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Soldiers in the South African Defense Forces quell violence and riots on July 15, 2021 in Alexandria, South Africa following the incarceration of former president Jacob Zuma over corruption allegations. | Takudzwa Changadeya

Man shot to death, store looted at pro-Zuma protests in South Africa

Pro-Jacob Zuma protests in South Africa resulted in killings, shootings, and lootings.

Interview subject
Mpho Mahlangu, 31, found his brother shot in the street in July during the 2021 pro-Zuma protests in Johannesburg, South Africa. His brother Molekhule Mahlangu was participating in the riots with a friend when he was shot in the head. Molekhule died of his wounds.

Arjun Patel is a business owner and his store was looted in Durban, South Africa during the riots. He lost all of his merchandise and rioters burned the shop to the ground.
Background
In July, South African former President Jacob Zuma was sentenced to 15 months in jail for contempt of court which triggered a slew of pro-Jacob Zuma protests, starting in his home province of KwaZulu-Natal and later spreading to Johannesburg, South Africa.

More than 200 people died during the unrest. South African president Cyril Ramaphosa authorized the deployment of 3,000 troops to help the police quell disorder in the country. Over 2,500 people have been arrested and over 200 shopping malls were looted.

Many casualties at Jabulani Mall emerged during stampedes as scores of people looted for liquor, food, clothing, and electrical equipment.

Other deaths resulted from explosions when people tried to break into ATMs. Security guards and the police officers also shot people as they tried to stop the violent riots.

Reports indicate 180 people died in the eastern KwaZulu-Natal province and 32 in the province of Gauteng which encompasses Johannesburg.

Mpho Mahlangu and Arjun Patel each tell their stories from the pro-Zuma protests in Johannesburg and Druban, South Africa.

JOHANNESBURG, South Africa — On July 12, 2021, thousands of people pillaged the Jabulani Mall in Johannesburg to protest the imprisonment of former South Africa President Jacob Zuma.

My brother Molekhule Mahlangu, 27, joined the mob, but I refused to go.

When I heard something happened to my brother, I rushed to the mall and I found him lying down, dead, with blood still gushing from his head.

A nightmare at the Jabulani Mall

On the day of the riots, my brother urged me to join him, but I was not feeling well. He went instead with his friend Ngcobo.

I was perplexed when Ngcobo came back later in the afternoon, alone, empty-handed and crying, with bloodstains on his white t-shirt.

He ran straight to me and hugged me tightly as he cried and said he was sorry. I asked him what he was sorry about and where my brother was, but he did not reply.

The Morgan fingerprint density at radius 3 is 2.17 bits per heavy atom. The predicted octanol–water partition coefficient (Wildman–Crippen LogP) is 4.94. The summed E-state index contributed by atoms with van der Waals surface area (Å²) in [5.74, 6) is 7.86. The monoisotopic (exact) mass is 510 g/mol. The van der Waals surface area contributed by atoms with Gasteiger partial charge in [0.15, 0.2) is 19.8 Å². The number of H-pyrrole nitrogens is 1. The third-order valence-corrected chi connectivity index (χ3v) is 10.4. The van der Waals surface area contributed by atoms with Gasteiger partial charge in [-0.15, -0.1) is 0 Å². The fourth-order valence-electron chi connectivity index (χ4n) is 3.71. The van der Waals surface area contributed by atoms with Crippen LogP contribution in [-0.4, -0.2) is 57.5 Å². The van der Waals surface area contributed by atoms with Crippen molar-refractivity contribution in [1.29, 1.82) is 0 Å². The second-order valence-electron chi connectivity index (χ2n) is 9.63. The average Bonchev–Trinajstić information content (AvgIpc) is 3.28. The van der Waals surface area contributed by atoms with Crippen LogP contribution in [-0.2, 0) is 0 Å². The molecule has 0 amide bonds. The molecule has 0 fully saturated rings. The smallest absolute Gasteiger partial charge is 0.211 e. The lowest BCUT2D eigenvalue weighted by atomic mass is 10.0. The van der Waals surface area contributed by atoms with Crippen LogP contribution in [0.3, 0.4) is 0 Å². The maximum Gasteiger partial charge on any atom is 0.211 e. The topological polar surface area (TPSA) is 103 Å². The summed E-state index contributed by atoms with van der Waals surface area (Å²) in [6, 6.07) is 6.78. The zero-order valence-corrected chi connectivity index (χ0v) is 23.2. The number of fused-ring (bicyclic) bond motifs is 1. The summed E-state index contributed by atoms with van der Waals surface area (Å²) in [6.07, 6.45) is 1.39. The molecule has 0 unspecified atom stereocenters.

Vexed, I continued to question him. I asked what happened and whose blood was on his shirt. That is when Ngcobo told me my brother was shot to death during the rioting at Jabulani Mall.

I went into shock; I did not believe a word he was saying.

Ngcobo couldn’t explain who shot my brother, so without telling anyone at home, I went straight to where he was.

In five minutes, Ngcobo and I arrived at Jabulani Mall. My young brother was lying on the ground and blood was still gushing out of his head. That is how my brother left me. It renders me speechless.

My brother had three children and a wife at home. I worry about their future without a father.

Arjun Patel loses his livelihood in the riots

DURBAN, South Africa — It was a free for all. The police gave up and people were looting one of my biggest shops in Durban.

When the pro-Zuma riots started in South Africa, there were sporadic reports of shops being looted, as police failed to control the situation.

I knew it was a matter of time before I would bear the brunt of the unrest. There was nothing I could do about it.

There were so many looters, and they were so violent, it was a waste of time to try and stop them from vandalizing and stealing.

Still, it was a surreal moment, watching people feast on what I had worked so hard for, and for so many years.

When the stampede of people entered my shop, I suffered head and leg injuries. The police officers tried to fire rubber bullets and tear gas at the crowd but their efforts were in vain.

The saddest part is that, after looting my shop, the rioters burnt it to ashes and nothing was left.

I had groceries and stock worth more than 5,000,000 rupees ($67,161 USD). All my workers are now jobless, and I will not be able to restart that business anytime soon.

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Takudzwa Changadeya is a Zimbabwean journalist.